What’s white, gray, and black with pink pins? A Western gull, the quintessential gull. I’ve had the best time watching a devoted gull couple raise their three squeaking offspring. Talk about demanding and noisy. I’m sure I wasn’t like that when I was a puppy. It all started when I heard some bleating in my quiet beach neighborhood. I looked up to see one, no two, no three fuzzy heads peeking over their nest in a chimney. Each was wearing a downy gray sweater patterned with black splotches.
One parent kept watch atop the ledge of a nearby chimney while the other was off food shopping. When the missing parent swooped in with the comestibles, the other flitted off for fishing duty. I know the adult brought food even though it carried no recyclable bag. All I could see was the parent’s upturned backside as it bent over the chimney ledge; all I could hear was the sound of silence from the pipsqueaks. Speaking of feeding and gulls, did you know that the field of animal behavioral study (ethology) began because of gulls? In the first-ever study, scientists discovered why the gull’s bill has an orange spot. The chicks peck the spot, which cues the parent to heave-ho predigested fish paste into the tiny gaping maws. (I must give a shout-out here to a canine forefather who also participated in ground-breaking behavior studies. I salivate just mentioning the Pavlovian response.)
The babies grew bigger as the weeks, um, flew by. The parents continued their changing-of-the-guard routine, each bellowing arrival to the nest with a buglelike call. Bigger chicks mean more fishing trips. One afternoon, I was privy to the most amazing sight, which revealed the gull’s secret food stash. Upon return to the roof, the adult paced while repeatedly bowing deeply and then straightening. Up and down, up and down. It reminded me of when I eat something I wish I hadn’t. Still, I’ve never barfed up a whole fish. Impressive! Even more so was how the gull didn’t choke with such a big fish in its craw. Anyway, after poking the undigested mackerel several times with its beak, the gull swallowed it, puked it up, then swallowed it again. Just as I was thinking I can relate, the gull winged it to the chimney and brought that fish up yet again (looking worse for the wear with each upchuck), this time as an offering to the delighted squeakers. Guess they didn’t need predigesting at this point.
Meanwhile, the chicks were sprouting feathers in between the fluff. I’m glad I didn’t have to spend all day with them because their new hobby, continuously picking at the fuzzy sweater, would’ve driven me nuts. And their hide-and-seek routine was very stress-inducing. The first time only two heads popped up over the chimney, I was in a panic for the third. Sibling rivalry is not only alive in the dog world but in the bird world, too. Apparently, the first two chicks hatch the same day, the third is the underdog. It’s born a day or two later, weighs less, gets less food, and grows more slowly, if it survives that is.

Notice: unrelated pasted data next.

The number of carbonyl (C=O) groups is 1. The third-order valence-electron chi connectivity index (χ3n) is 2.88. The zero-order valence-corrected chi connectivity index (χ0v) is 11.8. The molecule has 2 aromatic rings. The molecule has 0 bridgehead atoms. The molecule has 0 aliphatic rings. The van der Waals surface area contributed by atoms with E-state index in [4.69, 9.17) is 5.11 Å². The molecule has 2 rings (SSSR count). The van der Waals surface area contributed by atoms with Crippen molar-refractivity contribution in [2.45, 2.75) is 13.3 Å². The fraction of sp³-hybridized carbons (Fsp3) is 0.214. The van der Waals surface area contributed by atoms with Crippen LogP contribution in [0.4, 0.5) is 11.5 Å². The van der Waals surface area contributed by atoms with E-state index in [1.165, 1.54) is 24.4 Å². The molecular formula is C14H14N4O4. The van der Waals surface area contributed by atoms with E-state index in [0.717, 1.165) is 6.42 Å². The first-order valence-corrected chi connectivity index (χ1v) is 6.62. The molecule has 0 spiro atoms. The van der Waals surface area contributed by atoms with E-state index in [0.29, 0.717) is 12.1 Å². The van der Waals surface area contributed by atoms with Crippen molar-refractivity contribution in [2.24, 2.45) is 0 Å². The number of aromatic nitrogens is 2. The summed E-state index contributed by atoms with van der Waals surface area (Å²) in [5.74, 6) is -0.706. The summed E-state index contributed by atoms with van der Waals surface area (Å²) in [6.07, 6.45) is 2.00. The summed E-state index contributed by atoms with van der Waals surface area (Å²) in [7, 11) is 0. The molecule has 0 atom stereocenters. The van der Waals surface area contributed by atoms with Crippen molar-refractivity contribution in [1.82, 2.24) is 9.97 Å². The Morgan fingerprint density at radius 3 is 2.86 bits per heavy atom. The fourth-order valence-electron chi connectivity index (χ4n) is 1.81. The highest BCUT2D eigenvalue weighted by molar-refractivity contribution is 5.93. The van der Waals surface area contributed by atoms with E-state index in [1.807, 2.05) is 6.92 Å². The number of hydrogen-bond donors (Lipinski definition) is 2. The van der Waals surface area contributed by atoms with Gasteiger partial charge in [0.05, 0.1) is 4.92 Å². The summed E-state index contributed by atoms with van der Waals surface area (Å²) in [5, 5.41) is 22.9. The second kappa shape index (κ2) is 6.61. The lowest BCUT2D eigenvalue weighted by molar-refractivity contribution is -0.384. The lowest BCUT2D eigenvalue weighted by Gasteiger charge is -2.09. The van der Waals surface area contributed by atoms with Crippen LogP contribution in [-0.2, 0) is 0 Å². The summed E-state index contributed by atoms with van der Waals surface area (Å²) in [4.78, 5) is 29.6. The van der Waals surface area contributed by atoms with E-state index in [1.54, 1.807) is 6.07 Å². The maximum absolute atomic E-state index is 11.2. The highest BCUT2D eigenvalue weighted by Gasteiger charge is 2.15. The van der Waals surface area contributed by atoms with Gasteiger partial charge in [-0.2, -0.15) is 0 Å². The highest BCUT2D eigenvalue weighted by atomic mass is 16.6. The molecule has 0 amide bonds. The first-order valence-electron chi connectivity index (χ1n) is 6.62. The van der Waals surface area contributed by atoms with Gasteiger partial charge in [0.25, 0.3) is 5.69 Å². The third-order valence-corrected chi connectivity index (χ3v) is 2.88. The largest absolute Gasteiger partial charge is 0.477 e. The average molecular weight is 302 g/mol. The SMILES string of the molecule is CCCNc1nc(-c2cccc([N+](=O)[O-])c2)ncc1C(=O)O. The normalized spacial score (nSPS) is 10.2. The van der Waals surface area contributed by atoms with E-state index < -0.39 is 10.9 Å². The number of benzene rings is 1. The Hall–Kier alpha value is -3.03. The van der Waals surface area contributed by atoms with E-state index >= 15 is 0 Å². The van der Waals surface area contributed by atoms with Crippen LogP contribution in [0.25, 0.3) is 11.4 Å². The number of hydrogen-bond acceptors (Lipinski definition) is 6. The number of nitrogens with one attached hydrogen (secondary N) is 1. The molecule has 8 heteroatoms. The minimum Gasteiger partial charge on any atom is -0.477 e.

Gratefully, the chick I feared for was instead the daredevil, breaching the chimney walls for the perils of the slanted roof. If you’ve ever seen humans trying to walk while wearing flippers, you can picture my fuzzy and feathered friend clumsily high-stepping-it on the tilted, uneven roof with webbed feet that looked ten sizes too big. Awkward. Soon, all three chicks wandered the roof decked out in nearly fledged coats of mottled-brown feathers interspersed with a few fuzzy accents.
Shortly thereafter, they transformed the roof into a runway for flight practice. The gull-lets tried running while flapping their wings in readiness for take-off, even though they barely got airborne before landing. The chicks also trooped together to stand perilously close to the roof’s lip while gazing at their future.
Besides the Goodyear blimp, I think that a gull is one of the coolest birds on the planet. If I were a gull, I, too, would be an airborne pirate. I’d bust out my clarion cry while raiding barbeque parties and trashcans and cruise the waterways in search of fish. During downtime, I’d practice wingovers under the clouds. The roof sure looks empty without my little chickadees.
Sydney the Golden Seal is a retriever-husky who has logged miles of ocean swims. She writes her column, “Sydney’s Ocean Log,” about the wonders of our watery world. When not dog paddling or opining, Sydney pursues archaeology research in her backyard. Write to Sydney using the Contact page, and put Sydney the Golden Seal in the Subject line.
— Judith Lea Garfield, naturalist and underwater photographer, has authored two natural history books about the underwater park off La Jolla Cove and La Jolla Shores. Send comments to email@example.com.